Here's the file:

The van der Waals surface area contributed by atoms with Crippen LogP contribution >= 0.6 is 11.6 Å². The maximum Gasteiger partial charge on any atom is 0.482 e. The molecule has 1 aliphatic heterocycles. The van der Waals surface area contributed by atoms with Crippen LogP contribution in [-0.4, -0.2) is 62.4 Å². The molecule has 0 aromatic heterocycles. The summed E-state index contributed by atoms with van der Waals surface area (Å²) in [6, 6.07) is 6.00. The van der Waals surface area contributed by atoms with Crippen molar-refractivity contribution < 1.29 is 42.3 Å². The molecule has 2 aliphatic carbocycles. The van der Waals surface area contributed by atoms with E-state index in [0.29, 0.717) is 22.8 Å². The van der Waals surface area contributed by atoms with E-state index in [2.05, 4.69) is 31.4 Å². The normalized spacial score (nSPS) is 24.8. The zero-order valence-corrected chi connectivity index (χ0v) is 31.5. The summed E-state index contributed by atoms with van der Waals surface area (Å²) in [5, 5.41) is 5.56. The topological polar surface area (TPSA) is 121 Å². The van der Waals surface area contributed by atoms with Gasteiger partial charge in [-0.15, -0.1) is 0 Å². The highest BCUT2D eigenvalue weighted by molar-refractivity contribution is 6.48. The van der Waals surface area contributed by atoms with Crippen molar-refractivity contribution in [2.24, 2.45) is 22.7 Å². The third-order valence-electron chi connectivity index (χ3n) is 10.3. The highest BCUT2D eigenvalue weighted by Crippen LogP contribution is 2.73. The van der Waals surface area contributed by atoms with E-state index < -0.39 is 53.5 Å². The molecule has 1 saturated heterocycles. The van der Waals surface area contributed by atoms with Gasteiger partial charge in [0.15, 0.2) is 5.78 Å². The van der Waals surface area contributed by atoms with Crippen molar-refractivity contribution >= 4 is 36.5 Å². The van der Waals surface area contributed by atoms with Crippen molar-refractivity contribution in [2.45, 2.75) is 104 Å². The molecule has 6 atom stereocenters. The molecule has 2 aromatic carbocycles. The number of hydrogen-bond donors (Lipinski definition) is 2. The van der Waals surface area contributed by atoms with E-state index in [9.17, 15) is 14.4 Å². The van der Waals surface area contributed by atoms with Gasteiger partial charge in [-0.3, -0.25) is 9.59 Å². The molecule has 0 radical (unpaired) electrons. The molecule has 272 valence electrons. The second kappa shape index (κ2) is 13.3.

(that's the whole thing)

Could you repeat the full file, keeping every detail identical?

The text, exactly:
The van der Waals surface area contributed by atoms with Crippen LogP contribution >= 0.6 is 11.6 Å². The maximum Gasteiger partial charge on any atom is 0.482 e. The molecule has 1 aliphatic heterocycles. The van der Waals surface area contributed by atoms with Crippen LogP contribution in [-0.4, -0.2) is 62.4 Å². The molecule has 0 aromatic heterocycles. The summed E-state index contributed by atoms with van der Waals surface area (Å²) in [6, 6.07) is 6.00. The van der Waals surface area contributed by atoms with Crippen molar-refractivity contribution < 1.29 is 42.3 Å². The molecule has 2 aliphatic carbocycles. The van der Waals surface area contributed by atoms with E-state index in [0.29, 0.717) is 22.8 Å². The van der Waals surface area contributed by atoms with E-state index in [2.05, 4.69) is 31.4 Å². The normalized spacial score (nSPS) is 24.8. The zero-order valence-corrected chi connectivity index (χ0v) is 31.5. The summed E-state index contributed by atoms with van der Waals surface area (Å²) in [5, 5.41) is 5.56. The topological polar surface area (TPSA) is 121 Å². The van der Waals surface area contributed by atoms with Gasteiger partial charge in [-0.15, -0.1) is 0 Å². The highest BCUT2D eigenvalue weighted by molar-refractivity contribution is 6.48. The van der Waals surface area contributed by atoms with Crippen molar-refractivity contribution in [2.24, 2.45) is 22.7 Å². The third-order valence-electron chi connectivity index (χ3n) is 10.3. The highest BCUT2D eigenvalue weighted by Crippen LogP contribution is 2.73. The van der Waals surface area contributed by atoms with E-state index < -0.39 is 53.5 Å². The molecule has 1 saturated heterocycles. The van der Waals surface area contributed by atoms with Gasteiger partial charge in [0.15, 0.2) is 5.78 Å². The van der Waals surface area contributed by atoms with Crippen molar-refractivity contribution >= 4 is 36.5 Å². The van der Waals surface area contributed by atoms with Crippen molar-refractivity contribution in [2.45, 2.75) is 104 Å². The molecule has 6 atom stereocenters. The molecule has 2 aromatic carbocycles. The number of hydrogen-bond donors (Lipinski definition) is 2. The van der Waals surface area contributed by atoms with E-state index in [9.17, 15) is 14.4 Å². The van der Waals surface area contributed by atoms with Gasteiger partial charge in [-0.3, -0.25) is 9.59 Å². The molecule has 0 radical (unpaired) electrons. The molecule has 272 valence electrons. The second kappa shape index (κ2) is 13.3.